Iraqi politicians gathered in Baghdad on Tuesday to discuss a way out of two months of protests that brought down the previous government, as violence hit two Shiite shrine cities.
In Najaf, the seat of Iraq’s Shiite religious leadership, anti-government demonstrators gathered late into the night around the tomb of a cleric who founded a Shiite party.
Armed men in civilian clothes who were guarding the tomb were seen firing shotguns and tear gas at protesters, but medics could not provide an immediate casualty toll.
It is part of a larger complex that has been surrounded for days by demonstrators denouncing the rule of political elites.
Najaf has been a flashpoint since protesters torched the Iranian consulate in the city last Wednesday, accusing Iraq’s eastern neighbour of propping up a corrupt government in Baghdad.
Around two dozen protesters have died since, and the governor has called on the central government to put an end to the violence.
Influential tribal dignitaries have also tried to mediate and on Tuesday they called on populist cleric Moqtada Sadr and his Saraya al-Salam (Peace Brigades) to intervene, according to a statement by Sadr’s office. He has yet to respond.
Sadr was a key sponsor of outgoing prime minister Adel Abdel Mahdi after having won the lion’s share of seats in parliament in a May 2018 general election.
But he backed the protests early on and instructed his fighters to “protect” demonstrators from security forces.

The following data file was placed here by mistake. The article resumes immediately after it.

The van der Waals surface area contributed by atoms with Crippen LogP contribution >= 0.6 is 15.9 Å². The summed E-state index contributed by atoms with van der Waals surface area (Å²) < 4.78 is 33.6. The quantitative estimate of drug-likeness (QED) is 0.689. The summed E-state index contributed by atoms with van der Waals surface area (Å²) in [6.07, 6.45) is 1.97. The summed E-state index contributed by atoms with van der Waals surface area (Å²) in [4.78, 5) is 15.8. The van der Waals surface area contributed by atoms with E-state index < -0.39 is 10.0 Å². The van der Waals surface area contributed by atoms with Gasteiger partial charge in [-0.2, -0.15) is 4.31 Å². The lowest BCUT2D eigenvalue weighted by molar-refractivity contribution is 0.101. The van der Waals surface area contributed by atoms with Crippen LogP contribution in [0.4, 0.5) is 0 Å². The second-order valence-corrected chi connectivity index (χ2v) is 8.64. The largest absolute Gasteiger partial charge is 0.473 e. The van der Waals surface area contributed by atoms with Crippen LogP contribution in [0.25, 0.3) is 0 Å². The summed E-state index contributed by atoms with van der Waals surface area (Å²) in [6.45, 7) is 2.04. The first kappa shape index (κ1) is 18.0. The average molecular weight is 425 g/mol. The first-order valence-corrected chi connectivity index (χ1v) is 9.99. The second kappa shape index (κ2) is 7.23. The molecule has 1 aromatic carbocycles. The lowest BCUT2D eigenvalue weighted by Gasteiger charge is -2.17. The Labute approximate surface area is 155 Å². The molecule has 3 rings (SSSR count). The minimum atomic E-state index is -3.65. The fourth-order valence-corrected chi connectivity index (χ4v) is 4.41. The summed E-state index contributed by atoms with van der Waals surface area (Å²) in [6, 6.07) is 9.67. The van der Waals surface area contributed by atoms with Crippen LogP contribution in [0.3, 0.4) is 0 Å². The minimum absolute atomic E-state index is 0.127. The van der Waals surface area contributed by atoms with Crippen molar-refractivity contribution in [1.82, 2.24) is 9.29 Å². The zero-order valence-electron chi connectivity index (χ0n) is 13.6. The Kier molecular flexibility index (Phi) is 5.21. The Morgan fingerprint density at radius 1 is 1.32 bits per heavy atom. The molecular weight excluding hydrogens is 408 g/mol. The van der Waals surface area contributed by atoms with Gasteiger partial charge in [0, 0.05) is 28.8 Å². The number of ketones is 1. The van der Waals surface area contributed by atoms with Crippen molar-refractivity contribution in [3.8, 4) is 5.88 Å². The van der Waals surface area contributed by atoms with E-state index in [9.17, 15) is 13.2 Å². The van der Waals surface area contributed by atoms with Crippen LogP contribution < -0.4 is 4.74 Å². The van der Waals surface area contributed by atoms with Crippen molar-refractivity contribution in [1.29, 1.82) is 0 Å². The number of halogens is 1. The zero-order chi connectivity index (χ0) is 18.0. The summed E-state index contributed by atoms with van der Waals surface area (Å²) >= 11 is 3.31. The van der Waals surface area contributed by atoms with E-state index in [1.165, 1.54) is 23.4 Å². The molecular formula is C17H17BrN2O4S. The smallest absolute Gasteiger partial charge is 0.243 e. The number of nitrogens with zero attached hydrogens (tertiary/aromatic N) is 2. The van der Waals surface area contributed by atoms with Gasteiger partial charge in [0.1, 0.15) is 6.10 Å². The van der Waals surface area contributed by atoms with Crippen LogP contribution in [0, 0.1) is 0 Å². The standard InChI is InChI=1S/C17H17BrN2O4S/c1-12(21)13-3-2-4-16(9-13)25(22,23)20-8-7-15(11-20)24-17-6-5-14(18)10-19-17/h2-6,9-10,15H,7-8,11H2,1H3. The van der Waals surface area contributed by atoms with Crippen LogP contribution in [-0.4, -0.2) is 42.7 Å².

In the shrine city of Karbala, renewed street clashes between protesters and security forces raged late into the night.
Riot police fired live rounds and tear gas at the crowds.
Protests also continued in other parts of the south against the central government and Iran, whose point man for Iraqi affairs Qasem Soleimani is in Iraq for talks.
The US said that Soleimani’s presence, also head of the Iranian Revolutionary Guard Corps’ foreign operations arm, showed that Iran was again “interfering” in Iraq, accusing Tehran of having “exploited” the neighbouring country.
David Schenker, the top US diplomat for the Middle East, also called the weekend killing of 40 protesters in the flashpoint city of Nasiriyah “shocking and abhorrent.”
“We call on the government of Iraq to investigate and hold accountable those who attempt to brutally silence peaceful protesters,” he told reporters in Washington.
Protesters hit the streets in October in Iraq’s capital and Shiite-majority south to denounce the ruling system as corrupt, inept and under the sway of foreign powers.
Despite the oil wealth of OPEC’s second-biggest crude producer, one in five Iraqis lives in poverty and youth unemployment stands at one quarter, the World Bank says.
Demonstrators say such systemic problems require more deep-rooted solutions than Iraqi Prime Minister Abdel Mahdi’s resignation.
“We demand the entire government be changed from its roots up,” Mohammad al-Mashhadani, a doctor protesting in Baghdad’s Tahrir Square, said on Monday.
The government and political sources said parties were considering a “transitional” cabinet to oversee electoral reform before an early parliamentary vote.
“This process will take no less than six months,” the official said.
A new voting law has been a key demand of protesters as well as Sistani and is now a centrepiece of the government’s proposed reforms.
On Monday, Parliament Speaker Mohammed al-Halbusi held meetings with the main legislative blocs, the UN and parliament’s legal committee to discuss a draft law.